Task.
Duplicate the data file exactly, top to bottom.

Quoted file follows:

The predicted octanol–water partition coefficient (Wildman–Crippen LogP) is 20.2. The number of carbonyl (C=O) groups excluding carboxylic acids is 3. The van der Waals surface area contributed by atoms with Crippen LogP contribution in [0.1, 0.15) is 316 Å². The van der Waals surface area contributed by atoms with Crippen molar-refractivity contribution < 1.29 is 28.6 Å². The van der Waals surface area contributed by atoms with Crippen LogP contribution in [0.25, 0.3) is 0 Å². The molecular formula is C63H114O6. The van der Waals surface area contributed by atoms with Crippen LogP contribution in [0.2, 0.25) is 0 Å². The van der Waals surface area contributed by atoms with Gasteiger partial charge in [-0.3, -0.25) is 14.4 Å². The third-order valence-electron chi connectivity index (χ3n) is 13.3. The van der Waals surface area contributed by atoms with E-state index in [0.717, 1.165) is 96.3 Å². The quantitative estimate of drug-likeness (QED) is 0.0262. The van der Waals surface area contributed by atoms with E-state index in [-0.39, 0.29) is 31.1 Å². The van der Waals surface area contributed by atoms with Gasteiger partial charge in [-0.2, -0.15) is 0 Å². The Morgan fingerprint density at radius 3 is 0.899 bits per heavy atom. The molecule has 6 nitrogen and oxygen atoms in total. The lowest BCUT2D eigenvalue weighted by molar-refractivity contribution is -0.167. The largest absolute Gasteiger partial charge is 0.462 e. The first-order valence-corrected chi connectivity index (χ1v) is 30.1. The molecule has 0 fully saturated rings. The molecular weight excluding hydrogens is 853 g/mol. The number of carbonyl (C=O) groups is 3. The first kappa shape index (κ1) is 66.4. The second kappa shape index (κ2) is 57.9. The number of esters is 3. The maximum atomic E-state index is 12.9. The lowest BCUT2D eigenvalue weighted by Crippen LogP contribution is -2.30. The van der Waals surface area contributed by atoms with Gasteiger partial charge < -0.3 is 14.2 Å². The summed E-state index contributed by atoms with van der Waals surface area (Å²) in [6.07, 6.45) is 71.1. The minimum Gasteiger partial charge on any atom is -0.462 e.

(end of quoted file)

The predicted octanol–water partition coefficient (Wildman–Crippen LogP) is 20.2. The number of carbonyl (C=O) groups excluding carboxylic acids is 3. The van der Waals surface area contributed by atoms with Crippen LogP contribution in [0.1, 0.15) is 316 Å². The van der Waals surface area contributed by atoms with Crippen molar-refractivity contribution < 1.29 is 28.6 Å². The van der Waals surface area contributed by atoms with Crippen LogP contribution in [0.25, 0.3) is 0 Å². The molecular formula is C63H114O6. The van der Waals surface area contributed by atoms with Crippen LogP contribution in [0.2, 0.25) is 0 Å². The van der Waals surface area contributed by atoms with Gasteiger partial charge in [-0.3, -0.25) is 14.4 Å². The third-order valence-electron chi connectivity index (χ3n) is 13.3. The van der Waals surface area contributed by atoms with E-state index in [0.717, 1.165) is 96.3 Å². The quantitative estimate of drug-likeness (QED) is 0.0262. The van der Waals surface area contributed by atoms with E-state index in [-0.39, 0.29) is 31.1 Å². The van der Waals surface area contributed by atoms with Gasteiger partial charge in [-0.2, -0.15) is 0 Å². The Morgan fingerprint density at radius 3 is 0.899 bits per heavy atom. The molecule has 6 nitrogen and oxygen atoms in total. The lowest BCUT2D eigenvalue weighted by molar-refractivity contribution is -0.167. The largest absolute Gasteiger partial charge is 0.462 e. The first-order valence-corrected chi connectivity index (χ1v) is 30.1. The molecule has 0 fully saturated rings. The molecular weight excluding hydrogens is 853 g/mol. The number of carbonyl (C=O) groups is 3. The first kappa shape index (κ1) is 66.4. The second kappa shape index (κ2) is 57.9. The number of esters is 3. The maximum atomic E-state index is 12.9. The lowest BCUT2D eigenvalue weighted by Crippen LogP contribution is -2.30. The van der Waals surface area contributed by atoms with Gasteiger partial charge < -0.3 is 14.2 Å². The summed E-state index contributed by atoms with van der Waals surface area (Å²) in [6.07, 6.45) is 71.1. The minimum Gasteiger partial charge on any atom is -0.462 e.